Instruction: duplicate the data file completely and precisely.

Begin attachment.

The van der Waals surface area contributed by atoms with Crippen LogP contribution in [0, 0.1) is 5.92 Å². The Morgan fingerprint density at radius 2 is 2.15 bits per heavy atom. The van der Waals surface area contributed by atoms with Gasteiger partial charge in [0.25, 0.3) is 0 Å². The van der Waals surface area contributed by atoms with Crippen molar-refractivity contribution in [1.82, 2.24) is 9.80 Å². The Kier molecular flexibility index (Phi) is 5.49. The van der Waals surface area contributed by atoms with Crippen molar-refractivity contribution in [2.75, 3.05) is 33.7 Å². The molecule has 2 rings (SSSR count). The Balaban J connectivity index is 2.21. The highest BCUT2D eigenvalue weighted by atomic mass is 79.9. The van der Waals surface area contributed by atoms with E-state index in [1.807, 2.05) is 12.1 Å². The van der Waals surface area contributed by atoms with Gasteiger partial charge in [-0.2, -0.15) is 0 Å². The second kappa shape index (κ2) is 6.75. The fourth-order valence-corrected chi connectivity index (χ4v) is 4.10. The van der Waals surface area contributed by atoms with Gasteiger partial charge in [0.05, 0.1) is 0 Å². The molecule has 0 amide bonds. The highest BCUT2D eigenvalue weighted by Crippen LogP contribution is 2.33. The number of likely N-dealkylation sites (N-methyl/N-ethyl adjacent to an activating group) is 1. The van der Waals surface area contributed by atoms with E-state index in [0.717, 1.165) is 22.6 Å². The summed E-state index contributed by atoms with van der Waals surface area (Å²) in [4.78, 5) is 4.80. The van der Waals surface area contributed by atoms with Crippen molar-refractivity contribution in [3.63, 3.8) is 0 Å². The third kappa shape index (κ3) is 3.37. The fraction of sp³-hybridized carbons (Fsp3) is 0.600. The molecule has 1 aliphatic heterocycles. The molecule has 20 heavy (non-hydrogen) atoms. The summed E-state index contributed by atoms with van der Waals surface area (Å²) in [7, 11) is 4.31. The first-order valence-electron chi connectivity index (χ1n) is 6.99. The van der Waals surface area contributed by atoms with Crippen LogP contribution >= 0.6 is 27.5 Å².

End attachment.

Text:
The van der Waals surface area contributed by atoms with Crippen LogP contribution in [0, 0.1) is 5.92 Å². The Morgan fingerprint density at radius 2 is 2.15 bits per heavy atom. The van der Waals surface area contributed by atoms with Gasteiger partial charge in [0.25, 0.3) is 0 Å². The van der Waals surface area contributed by atoms with Crippen molar-refractivity contribution in [1.82, 2.24) is 9.80 Å². The Kier molecular flexibility index (Phi) is 5.49. The van der Waals surface area contributed by atoms with Crippen molar-refractivity contribution in [2.75, 3.05) is 33.7 Å². The molecule has 2 rings (SSSR count). The Balaban J connectivity index is 2.21. The highest BCUT2D eigenvalue weighted by atomic mass is 79.9. The van der Waals surface area contributed by atoms with E-state index in [1.807, 2.05) is 12.1 Å². The van der Waals surface area contributed by atoms with Gasteiger partial charge in [-0.2, -0.15) is 0 Å². The second kappa shape index (κ2) is 6.75. The fourth-order valence-corrected chi connectivity index (χ4v) is 4.10. The van der Waals surface area contributed by atoms with Gasteiger partial charge in [0.05, 0.1) is 0 Å². The molecule has 0 amide bonds. The highest BCUT2D eigenvalue weighted by Crippen LogP contribution is 2.33. The number of likely N-dealkylation sites (N-methyl/N-ethyl adjacent to an activating group) is 1. The van der Waals surface area contributed by atoms with E-state index in [0.717, 1.165) is 22.6 Å². The summed E-state index contributed by atoms with van der Waals surface area (Å²) in [4.78, 5) is 4.80. The van der Waals surface area contributed by atoms with Crippen molar-refractivity contribution in [3.63, 3.8) is 0 Å². The third kappa shape index (κ3) is 3.37. The fraction of sp³-hybridized carbons (Fsp3) is 0.600. The molecule has 1 aliphatic heterocycles. The molecule has 20 heavy (non-hydrogen) atoms. The summed E-state index contributed by atoms with van der Waals surface area (Å²) in [7, 11) is 4.31. The first-order valence-electron chi connectivity index (χ1n) is 6.99. The van der Waals surface area contributed by atoms with Crippen LogP contribution >= 0.6 is 27.5 Å².